Oil and Gas

Russia cuts Kyrgyz debt for military, power deals

* Putin revives Soviet-era ties with hydropower, base deals

* Russia to write off $489 million of Kyrgyz debt

* Extends base deal for 15 years to curb security threats

* Will invite Uzbeks, Kazakhs to hydropower projects

By Gleb Bryanski and Olga Dzyubenko

BISHKEK, Sept 20 (Reuters) - Russia agreed on Thursday to write off nearly $500 million in debt due from Kyrgyzstan in exchange for a package of deals that will extend Moscow’s military and energy footprints on the volatile fringes of the former Soviet Union.

As Kyrgyzstan confirmed plans to close a U.S. base used to fly troops in and out of Afghanistan after Washington’s lease expires in 2014, President Vladimir Putin secured a 15-year extension to Russia’s lease on its own base in the country.

The deals, which will see Russian companies build hydro power plants allowing them to mediate between conflicting interests over water use, reinforce the Kremlin’s influence in Central Asia as the region guards against the possible spillover of Islamist militancy from Afghanistan.

“A Russian military presence both in Tajikistan and Kyrgyzstan is a significant factor in stability,” Putin said, invoking old Soviet ties in a joint news conference with Kyrgyz President Almazbek Atambayev.

Thursday’s agreement also offered further evidence of what appears to be a campaign by Russia to use financial muscle to extend its influence more widely through Asia.

On Tuesday, Moscow agreed to write off 90 percent of North Korea’s $11 billion debt and reinvest the balance in the reclusive Asian state, in a sign of closer engagement with Pyongyang under new leader Kim Jong-un.


Mainly Muslim Kyrgyzstan has suffered periodic bouts of violence and deposed two presidents since 2005. Its economy, which has contracted this year, relies on output from a single gold mine and money sent home by migrant workers in Russia.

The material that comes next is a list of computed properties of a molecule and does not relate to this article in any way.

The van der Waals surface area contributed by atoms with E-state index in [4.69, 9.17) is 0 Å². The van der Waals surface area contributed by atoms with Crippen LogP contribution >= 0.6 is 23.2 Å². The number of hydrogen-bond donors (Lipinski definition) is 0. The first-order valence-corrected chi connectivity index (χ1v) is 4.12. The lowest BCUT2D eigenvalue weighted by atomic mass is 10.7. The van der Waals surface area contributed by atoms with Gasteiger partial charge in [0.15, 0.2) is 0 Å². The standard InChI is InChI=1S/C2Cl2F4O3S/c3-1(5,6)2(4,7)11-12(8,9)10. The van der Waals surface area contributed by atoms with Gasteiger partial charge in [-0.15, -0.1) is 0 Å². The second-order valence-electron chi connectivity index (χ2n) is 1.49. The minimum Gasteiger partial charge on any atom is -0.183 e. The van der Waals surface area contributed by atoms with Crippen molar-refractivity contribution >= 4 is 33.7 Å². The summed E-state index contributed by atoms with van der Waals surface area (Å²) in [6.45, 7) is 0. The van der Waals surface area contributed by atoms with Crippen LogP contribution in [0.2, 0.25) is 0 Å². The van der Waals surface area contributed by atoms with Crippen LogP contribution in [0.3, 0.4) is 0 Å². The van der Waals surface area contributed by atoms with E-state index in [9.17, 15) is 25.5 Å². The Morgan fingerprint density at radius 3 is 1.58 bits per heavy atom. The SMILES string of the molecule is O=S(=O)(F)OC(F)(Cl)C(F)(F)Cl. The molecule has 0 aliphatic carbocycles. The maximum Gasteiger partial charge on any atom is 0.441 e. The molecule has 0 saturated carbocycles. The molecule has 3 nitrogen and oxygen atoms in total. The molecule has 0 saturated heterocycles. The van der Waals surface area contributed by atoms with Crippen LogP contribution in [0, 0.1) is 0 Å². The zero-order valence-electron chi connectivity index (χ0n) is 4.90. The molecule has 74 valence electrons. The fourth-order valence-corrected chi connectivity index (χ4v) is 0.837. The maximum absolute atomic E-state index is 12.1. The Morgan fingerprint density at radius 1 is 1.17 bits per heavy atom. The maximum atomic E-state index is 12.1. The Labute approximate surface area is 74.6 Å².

Trade between the two countries rose 5 percent last year to $1.45 billion, official Russian data show, with Russian goods accounting for about a third of Kyrgyzstan’s imports.

Around 600 Russian servicemen are deployed at the air base in Kant, 20 km (13 miles) from the capital Bishkek, alongside four Su-25 ground-attack aircraft and four Mi-8 transport helicopters.

The extension on Russia’s lease will take effect from 2017 and includes an option for a further five years.

The United States, meanwhile, is due to vacate its Manas base on the territory of Bishkek’s international airport when its lease expires in 2014, the same year NATO troops are due to leave Afghanistan. Putin said he did not discuss the U.S. base.

Standing beside Putin and often sharing jokes, Atambayev said the U.S. base would be transformed into a cargo and passenger hub.

“We are entwined with Russia by a common history and destiny. We cannot have a future without Russia,” the Moscow-educated Kyrgyz leader in power since last October said.


In a two-part deal to pardon debt accumulated by Kyrgyzstan under Kurmanbek Bakiyev, the president deposed in an April 2010 revolt, Russia will write off $189 million with immediate effect and a further $300 million over a 10-year period from 2016.

Russia will also participate in the resurrection of two massive Soviet-era hydropower projects, with state electricity holding InterRAO helping build the Kambarata-1 plant and hydroelectric firm RusHydro signing up to the separate Verkhnye-Naryn cascade.

Mountainous Kyrgyzstan and Tajikistan view prospective hydroelectric dams as crucial to generating power for two of the former Soviet Union’s most impoverished states, which currently rely almost entirely on imported electricity.

Such projects, however, have angered downstream neighbour Uzbekistan, which relies on the same rivers to irrigate farmland and supply drinking water for the region’s most populous nation.

Speaking in Kazakhstan on Sept. 7, Uzbek President Islam Karimov said a dispute over water resources risked provoking military conflict in the region.

Asked about these concerns, Putin said both Uzbekistan and Kazakhstan, which also lies downstream, would be invited to participate and to play a role in management of the projects.

“There were no concerns then that a unified state would do anything to damage the interests of some republics within the USSR,” he said, referring to the inception of the dams.

Russian Energy Minister Alexander Novak estimated the cost of Kambarata-1 at between $2 billion and $4 billion and Verkhnye-Naryn at $4 billion. He said both projects would be financed with debt.

InterRAO Chief Executive Boris Kovalchuk told Reuters the deal for a 50-50 partnership with the Kyrgyz state had provisions to include partners from other countries.